“ Near this, and unconnected with any building, was the priory oven; of such extent that the tenant of the demesne, missing sixty sheep, after some research found them sheltered under that ample arch. It was, in fact, an hemisphere eighteen feet in diameter.

“ In the general wreck of the offices at Bolton, the gateway alone escaped. Probably the earl of Cumberland thought it might be of use as a temporary retreat for himself, or a residence for his bailiffs. Here, too, the records of the priory were

kept; and in the same repository many of the evidences of the Cliffords have been discovered. It is a strong square castellated building, of late gothic architecture, of which the outer and inner arch having been walled up, a handsome groined and vaulted apartment has been obtained within *."

The earl of Cumberland survived this large acquisition of property but a very short time, being prematurely cut off at the age of forty-nine, on April 22d, 1542, only nineteen days after the grant of the estates and priory of Bolton. In his will occur two particulars which, as well from their juxta-position as from their own import, are worthy of notice, exhibiting not only a provident regard for his own spiritual welfare, bút a laudable anxiety for the corporeal comfort and safety of those whom he had left behind. “I will that c markes be bestowed on the highways in Craven, and c m'kes wthin Westmoreland. Itm I will that ev'ry curate wthin Westmoreland and the deanery of Craven, and elsewhere wher I have any land in England, doe cause a masse of requiem and dirige to be songe or saide for my soul wthin every yp'ish church,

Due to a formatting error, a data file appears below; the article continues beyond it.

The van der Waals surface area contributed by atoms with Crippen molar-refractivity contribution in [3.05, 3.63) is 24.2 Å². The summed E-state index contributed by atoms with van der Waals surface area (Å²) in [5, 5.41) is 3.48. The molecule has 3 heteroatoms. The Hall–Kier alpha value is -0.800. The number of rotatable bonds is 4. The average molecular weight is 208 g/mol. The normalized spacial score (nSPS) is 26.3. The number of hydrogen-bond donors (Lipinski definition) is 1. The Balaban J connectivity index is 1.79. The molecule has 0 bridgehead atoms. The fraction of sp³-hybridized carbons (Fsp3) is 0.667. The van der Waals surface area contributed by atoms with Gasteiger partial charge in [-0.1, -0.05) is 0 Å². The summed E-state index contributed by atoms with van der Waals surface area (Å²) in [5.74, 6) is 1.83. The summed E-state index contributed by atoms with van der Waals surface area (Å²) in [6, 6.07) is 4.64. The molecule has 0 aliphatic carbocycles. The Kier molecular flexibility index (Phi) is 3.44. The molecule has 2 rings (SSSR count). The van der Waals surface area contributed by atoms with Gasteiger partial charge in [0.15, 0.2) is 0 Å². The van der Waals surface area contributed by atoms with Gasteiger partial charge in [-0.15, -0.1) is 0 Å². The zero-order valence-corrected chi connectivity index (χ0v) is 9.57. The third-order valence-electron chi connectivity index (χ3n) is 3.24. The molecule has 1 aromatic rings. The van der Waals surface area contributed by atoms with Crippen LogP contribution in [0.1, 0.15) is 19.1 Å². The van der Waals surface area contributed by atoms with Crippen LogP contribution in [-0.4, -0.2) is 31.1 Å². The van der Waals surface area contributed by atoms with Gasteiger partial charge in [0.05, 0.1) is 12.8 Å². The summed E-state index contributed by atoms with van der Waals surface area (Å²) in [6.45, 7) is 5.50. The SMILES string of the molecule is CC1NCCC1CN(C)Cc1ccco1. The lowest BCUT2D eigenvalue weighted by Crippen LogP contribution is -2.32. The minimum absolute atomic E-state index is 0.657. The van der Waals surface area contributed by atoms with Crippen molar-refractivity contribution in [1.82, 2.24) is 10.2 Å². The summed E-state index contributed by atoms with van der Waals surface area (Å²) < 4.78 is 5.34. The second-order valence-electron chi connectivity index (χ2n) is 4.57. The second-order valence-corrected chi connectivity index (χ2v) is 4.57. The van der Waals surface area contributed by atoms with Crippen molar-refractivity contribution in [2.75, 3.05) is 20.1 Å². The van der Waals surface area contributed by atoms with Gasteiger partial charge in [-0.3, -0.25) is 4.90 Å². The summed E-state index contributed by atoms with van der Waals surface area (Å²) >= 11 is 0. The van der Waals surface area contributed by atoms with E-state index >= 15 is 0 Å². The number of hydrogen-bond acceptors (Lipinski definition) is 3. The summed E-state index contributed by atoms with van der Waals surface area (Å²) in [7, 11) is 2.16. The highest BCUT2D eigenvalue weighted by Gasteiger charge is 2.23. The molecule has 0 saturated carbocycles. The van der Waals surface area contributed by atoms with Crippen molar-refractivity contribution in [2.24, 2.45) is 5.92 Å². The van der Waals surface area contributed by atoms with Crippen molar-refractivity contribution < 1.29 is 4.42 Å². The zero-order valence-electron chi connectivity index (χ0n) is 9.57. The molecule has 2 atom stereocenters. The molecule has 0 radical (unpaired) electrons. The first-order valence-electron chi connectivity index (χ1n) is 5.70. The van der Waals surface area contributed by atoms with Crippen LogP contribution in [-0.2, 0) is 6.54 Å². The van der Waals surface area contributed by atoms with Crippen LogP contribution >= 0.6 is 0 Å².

* Whitaker's Craven, pp. 417, 418, 419, 420, 421, 423.

and they to have for doing therof vis. viiid. or soe much therof as my ex’ors shall think fitt, the remaynder to be given to the poore *."

His lordship, in consequence of the dissolution of Bolton Priory, and the almost immediate desecration of its choir, was not carried to the ancient vault of the Cliffords in that edifice, but buried in a vault beneath the altar of the church at Skipton, the future place of interment for the greater part of his family. Into this vault, after having been closed for many years, Dr. Whitaker was permitted to enter in March 1803. He found the lead coffin of this first earl much corroded, and exhibiting the skeleton of a short and very stout man, with a long head of flaxen hair gathered in a knot behind the skull. The coffin had been closely fitted to the body, and proved him to have been very corpulent as well as muscular. Next lay the remains of Margaret Percy, his second countess, whose coffin was still entire, and who appeared to have been a slender and diminutive woman t.

To this nobleman, so singularly fortunate in the acquisition of titles and estates, succeeded his eldest

* Whitaker's Craven, p. 262.
+ Ibid, p. 555.